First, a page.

A Bootlegging Mother

A newspaper article about a mother who made and sold illegal liquor out of necessity.

Document Text


Husband Had No Part in Law Violations, She Tells Court
Mrs. Mary Toia, 582 Saratoga street, mother of six children, assumed full responsibility Tuesday for sale and possession of liquor in her home, and appealed to the United States Judge Wayne G. Borsch not to sentence her husband, charged jointly with her for selling liquor but to permit him to “stay out” and care for the children. Mrs. Mary Toia is a wife and mother of six children. On Tuesday she pled guilty to selling and possessing alcohol in her home.
Mary asked the judge not to charge her husband. She wants her husband to stay out of jail and take care of the children.
She admitted also that she was a third offender in violating the National Prohibition Act. “My husband had nothing to do with the liquor. He works all right, but we didn’t have enough money to care for the kids—so I just kept on selling it. I knew I would get caught again, sooner or later,” she said. Mary admitted this is the third time she has broken the National Prohibition Act. She stated her husband was not involved. They needed the money so she kept selling alcohol.
The court sentenced her to a year and a day in the women’s industrial reformatory at Alderson, W. Va., $300 fine and 12 months’ suspended sentence and suspended imposition of sentence on the husband, Vincent Toia. Mary was sentenced to one year and one day in federal prison. She must also pay a $300 fine. Her husband was not charged.

“Long Term Given Mother of Six as Seller of Liquor,” May 4, 1932, The Times-Picayune, New Orleans. Library of Congress Prints & Photographs Division, Washington, D.C.


The Eighteenth Amendment prohibited the manufacture, transport, and sale of alcohol in the United States. This was commonly known as Prohibition. As soon as Prohibition started, so did bootlegging. Popular media of the time often portrayed bootleggers as mobsters or glamorous speakeasy matrons. While such people existed, most bootlegging happened on a much smaller scale.

For working-class families, particularly at the start of the Great Depression, selling alcohol provided a necessary second income. Women were active participants in this home-grown industry. While men were outside the home working, women could manage a liquor enterprise while completing their other at home responsibilities. Some women distilled liquor in their homes on a small scale; others sold liquor acquired through larger smuggling operations.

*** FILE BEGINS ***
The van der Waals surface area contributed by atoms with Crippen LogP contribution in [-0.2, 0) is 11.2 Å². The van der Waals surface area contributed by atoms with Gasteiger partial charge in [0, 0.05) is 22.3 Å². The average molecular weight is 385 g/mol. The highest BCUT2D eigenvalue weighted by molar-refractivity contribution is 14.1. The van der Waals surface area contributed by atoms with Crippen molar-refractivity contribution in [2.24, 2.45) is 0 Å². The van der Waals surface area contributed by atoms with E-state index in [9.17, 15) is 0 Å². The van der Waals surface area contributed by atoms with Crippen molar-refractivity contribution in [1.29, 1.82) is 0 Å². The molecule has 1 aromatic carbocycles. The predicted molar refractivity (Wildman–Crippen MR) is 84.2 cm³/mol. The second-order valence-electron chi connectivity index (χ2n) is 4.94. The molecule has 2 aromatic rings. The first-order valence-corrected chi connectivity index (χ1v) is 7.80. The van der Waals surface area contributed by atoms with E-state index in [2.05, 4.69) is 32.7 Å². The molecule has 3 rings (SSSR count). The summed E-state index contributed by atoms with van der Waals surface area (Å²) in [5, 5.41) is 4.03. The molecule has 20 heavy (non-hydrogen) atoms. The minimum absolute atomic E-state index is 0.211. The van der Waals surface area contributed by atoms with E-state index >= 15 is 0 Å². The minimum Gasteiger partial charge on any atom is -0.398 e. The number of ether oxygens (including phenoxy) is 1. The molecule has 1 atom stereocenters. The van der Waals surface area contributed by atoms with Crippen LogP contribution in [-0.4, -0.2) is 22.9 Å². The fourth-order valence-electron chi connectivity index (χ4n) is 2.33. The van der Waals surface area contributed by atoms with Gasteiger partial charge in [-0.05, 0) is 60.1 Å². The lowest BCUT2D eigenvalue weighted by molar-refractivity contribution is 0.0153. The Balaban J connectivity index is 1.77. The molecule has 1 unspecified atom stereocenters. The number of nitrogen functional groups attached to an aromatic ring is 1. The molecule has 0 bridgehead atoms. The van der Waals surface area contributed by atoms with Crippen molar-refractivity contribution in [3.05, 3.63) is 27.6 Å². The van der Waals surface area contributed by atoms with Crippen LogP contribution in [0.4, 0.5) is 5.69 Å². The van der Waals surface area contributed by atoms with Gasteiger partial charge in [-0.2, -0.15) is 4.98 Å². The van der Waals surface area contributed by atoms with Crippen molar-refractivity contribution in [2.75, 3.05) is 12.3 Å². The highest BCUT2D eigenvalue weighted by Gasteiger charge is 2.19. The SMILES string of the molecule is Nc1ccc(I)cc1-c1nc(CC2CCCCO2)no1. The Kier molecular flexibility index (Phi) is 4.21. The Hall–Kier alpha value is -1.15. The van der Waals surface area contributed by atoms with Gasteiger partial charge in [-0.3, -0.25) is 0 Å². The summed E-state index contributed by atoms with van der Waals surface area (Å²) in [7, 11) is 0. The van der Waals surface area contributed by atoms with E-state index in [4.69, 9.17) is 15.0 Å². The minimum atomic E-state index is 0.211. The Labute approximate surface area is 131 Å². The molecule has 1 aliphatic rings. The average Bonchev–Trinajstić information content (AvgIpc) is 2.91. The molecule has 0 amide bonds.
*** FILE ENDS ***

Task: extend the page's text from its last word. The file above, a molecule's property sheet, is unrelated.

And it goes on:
It is difficult to quantify how many women participated in small-scale bootlegging. However, the number of women arrested under Prohibition laws suggests it was a widespread practice. More women were charged with federal crimes than ever before. A federal women’s prison was built in West Virginia in response to the so-called crisis.

The growing number of people imprisoned for selling alcohol contributed to Prohibition’s repeal. By the early 1930s, many Americans believed that the Eighteenth Amendment did more harm than good. Congress passed the Twenty-First Amendment repealing Prohibition in February 1933, and it was ratified in December of that year.

About the Resources

This newspaper article from the New Orleans newspaper The Times-Picayune describes the case of Mary Toia, who was charged with the illegal sale of liquor for the third time. The Times-Picayune regularly published articles about women and men charged with bootlegging, suggesting that many New Orleans families needed the additional income illegal liquor sales provided.


  • bootlegging: The illegal production and sale of alcohol.
  • Eighteenth Amendment: An amendment to the Constitution that prohibited the manufacture, transport, and sale of alcohol.
  • liquor: Alcohol.
  • National Prohibition Act: A national law that enforced the Eighteenth Amendment. Also known as the Volstead Act.
  • reformatory: Prison.
  • Twentieth Amendment: An amendment to the U.S. Constitution repealing the Eighteenth Amendment.

Discussion Questions

  • Why was Mary Toia arrested? What was her motivation for breaking the law?
  • How did Mary respond to the charges? Why was her initial focus on her husband?
  • Mary acknowledges that she knew she would be caught a third time. Why did she continue to bootleg? What does this say about her family’s economic situation?
  • What does this article tell you about bootleggers? How does this compare with the romanticized view of mobsters and speakeasy owners?
  • What was the judge’s decision? Do you think it was fair? Why or why not?
  • How might Mary Toia’s case serve as an argument for the repeal (or end) of Prohibition?

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Source Notes